3 festive centrepieces that taste as good as they look
Everybody loves Christmas decorations, but the only thing that can make them better is when they’re edible.
If you’re planning a Christmas Day feast for your family, then you’ve probably planned most of your menu with relative ease. But what do you do about your table centrepiece? You want something festive and bold, something that will make an impact. But what about something edible that can be enjoyed with the eyes throughout the main course before being spectacularly destroyed and eaten after supper? Put your regular decorations and baubles to the side, this year we’re making our centrepieces in the kitchen.
Here are three ideas for festive edible centrepieces that will delight your guests on Christmas Day:
A festive fruity tree
Classic Christmas shapes and colours combine with sweet fruits for a display that is so much better than a fruit platter. Whole strawberries are arranged in the shape of a Christmas tree, interspersed with blueberry ‘baubles’ and sprigs of mint for added pops of colour. A final light dusting of icing sugar adds an element of fun and whimsy to the display.
What you’ll need
- A Styrofoam cone (for the base)
- Baking paper
- Plenty of strawberries – you’ll need several punnets (4 – 8 at least, but it will vary depending on the size of your cone)
- Fresh mint
- Icing sugar
Wrap the cone in a layer of baking paper and secure with toothpicks.
Attach your strawberries to the cone by sticking a toothpick a third of the way into the berry, and pressing the other end into the Styrofoam. The toothpick may press further into the berry in the process so be gentle.
Start adding your strawberries in rows, working from the bottom to the top.
With each new row, stagger the berry placement so each on sits between two on the row below.
Once you’ve covered your tree with strawberries it’s time to add the blueberries. Identify the gaps that need filling and push in a toothpick so that there is only 1cm visible, then gently push your blueberries onto the toothpick.
Add small sprigs of mint throughout for a hit of freshness.
Finally, dust lightly with icing sugar.
Note: You can use melted or tempered chocolate as an alternative to toothpicks, however due to the high temperatures we generally see on Christmas Day in Australia it may be difficult to get the chocolate to set properly and secure everything in place. If using this method, ensure you’re constructing and storing the centrepiece in a cool, air-conditioned room.
A classic gingerbread house
Kids will love to help you assemble and decorate a classic gingerbread house – but not as much as they’ll enjoy smashing it to pieces when the time comes to eat it. Whether you want a cute cottage or a stately mansion, a beautifully decorated gingerbread house will always be an effective festive centrepiece. Use our classic gingerbread recipe, but rather than cutting out your men, you’ll need to cut out the pieces for your house.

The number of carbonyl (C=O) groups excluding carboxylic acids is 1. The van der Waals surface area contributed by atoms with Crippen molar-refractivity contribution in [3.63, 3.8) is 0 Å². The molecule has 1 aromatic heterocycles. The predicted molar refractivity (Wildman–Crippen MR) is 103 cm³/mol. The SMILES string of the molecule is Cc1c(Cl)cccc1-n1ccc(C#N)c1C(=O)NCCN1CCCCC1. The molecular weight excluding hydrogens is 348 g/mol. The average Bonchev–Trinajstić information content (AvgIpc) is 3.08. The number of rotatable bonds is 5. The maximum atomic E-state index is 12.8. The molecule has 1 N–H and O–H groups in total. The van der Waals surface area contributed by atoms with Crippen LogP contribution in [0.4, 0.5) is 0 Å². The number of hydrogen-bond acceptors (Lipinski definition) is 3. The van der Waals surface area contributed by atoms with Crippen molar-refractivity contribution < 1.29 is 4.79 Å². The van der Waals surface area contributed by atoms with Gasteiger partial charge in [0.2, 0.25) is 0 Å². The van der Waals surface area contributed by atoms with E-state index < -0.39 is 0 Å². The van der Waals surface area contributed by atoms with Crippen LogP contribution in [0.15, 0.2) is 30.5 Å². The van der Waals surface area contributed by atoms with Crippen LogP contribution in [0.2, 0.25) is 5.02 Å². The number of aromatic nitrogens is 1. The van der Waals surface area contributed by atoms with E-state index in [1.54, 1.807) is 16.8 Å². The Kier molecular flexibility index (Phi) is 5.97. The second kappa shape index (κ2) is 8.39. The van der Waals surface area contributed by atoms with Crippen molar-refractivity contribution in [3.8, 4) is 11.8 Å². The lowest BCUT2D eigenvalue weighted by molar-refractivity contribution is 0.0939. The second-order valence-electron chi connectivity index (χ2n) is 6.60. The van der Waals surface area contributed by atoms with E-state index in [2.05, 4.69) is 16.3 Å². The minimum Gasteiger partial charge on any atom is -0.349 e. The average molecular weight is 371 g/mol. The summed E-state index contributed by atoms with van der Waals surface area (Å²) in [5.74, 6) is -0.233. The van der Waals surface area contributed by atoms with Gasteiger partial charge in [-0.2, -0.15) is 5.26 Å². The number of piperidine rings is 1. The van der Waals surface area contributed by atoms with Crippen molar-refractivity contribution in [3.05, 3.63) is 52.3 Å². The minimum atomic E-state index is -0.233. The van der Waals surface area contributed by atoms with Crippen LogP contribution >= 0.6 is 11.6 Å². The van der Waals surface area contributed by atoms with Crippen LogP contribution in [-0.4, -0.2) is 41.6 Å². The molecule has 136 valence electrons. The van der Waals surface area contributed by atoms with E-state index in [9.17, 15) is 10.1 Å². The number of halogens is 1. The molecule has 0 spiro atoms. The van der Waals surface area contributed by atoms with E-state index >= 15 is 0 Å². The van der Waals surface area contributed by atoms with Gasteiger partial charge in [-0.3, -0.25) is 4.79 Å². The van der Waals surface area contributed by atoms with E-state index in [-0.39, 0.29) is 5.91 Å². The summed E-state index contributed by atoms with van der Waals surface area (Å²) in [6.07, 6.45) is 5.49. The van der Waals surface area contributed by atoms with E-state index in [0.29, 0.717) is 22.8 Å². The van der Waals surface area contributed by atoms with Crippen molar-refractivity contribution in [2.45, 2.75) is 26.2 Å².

Start by making a stencil out of cardboard to test your design. A classic cottage-style house will require arrowhead style shapes (a square with a triangle on top) for the front and back, plus you’ll need four rectangles for the side walls and the roof. Practicing with cardboard first will ensure your house assembles easily. Cut your pieces before baking and trim their edges to get them back to their original shape while the gingerbread is still warm.
Allow to cool completely then build your house using royal icing as the cement to hold your pieces together and for the decorations. Royal icing can be made by whisking together 2 large egg whites and 1 1/3 cups of icing sugar until smooth. Add another 1 1/3 cups of icing sugar with an electric mixer until it forms stiff peaks, adding more icing sugar if you aren’t getting stiff peaks. Cover with a damp tea towel to stop it from drying out as get underway with your construction.
Then simply pipe your icing between the pieces and hold together for several seconds until the icing dries enough to secure it in place on its own. Decorate with icing, candy canes and other lollies.
A simple shortbread Christmas tree
If you’re already planning on baking up a batch of our delicious shortbread biscuits, there’s no reason you can’t transform them into an impressive centrepiece. Bake up a big batch of shortbread and cut into stars of varying sizes – try to get as big as possible right down to an inch small so you can stack the tree nice and high.
After icing and decorating, simply stack your cookies from biggest to smallest on a serving plate in the middle of your table and place the smallest star upright on top. Regular round cookies can be placed between the layers of stars to stretch out your centrepiece if required.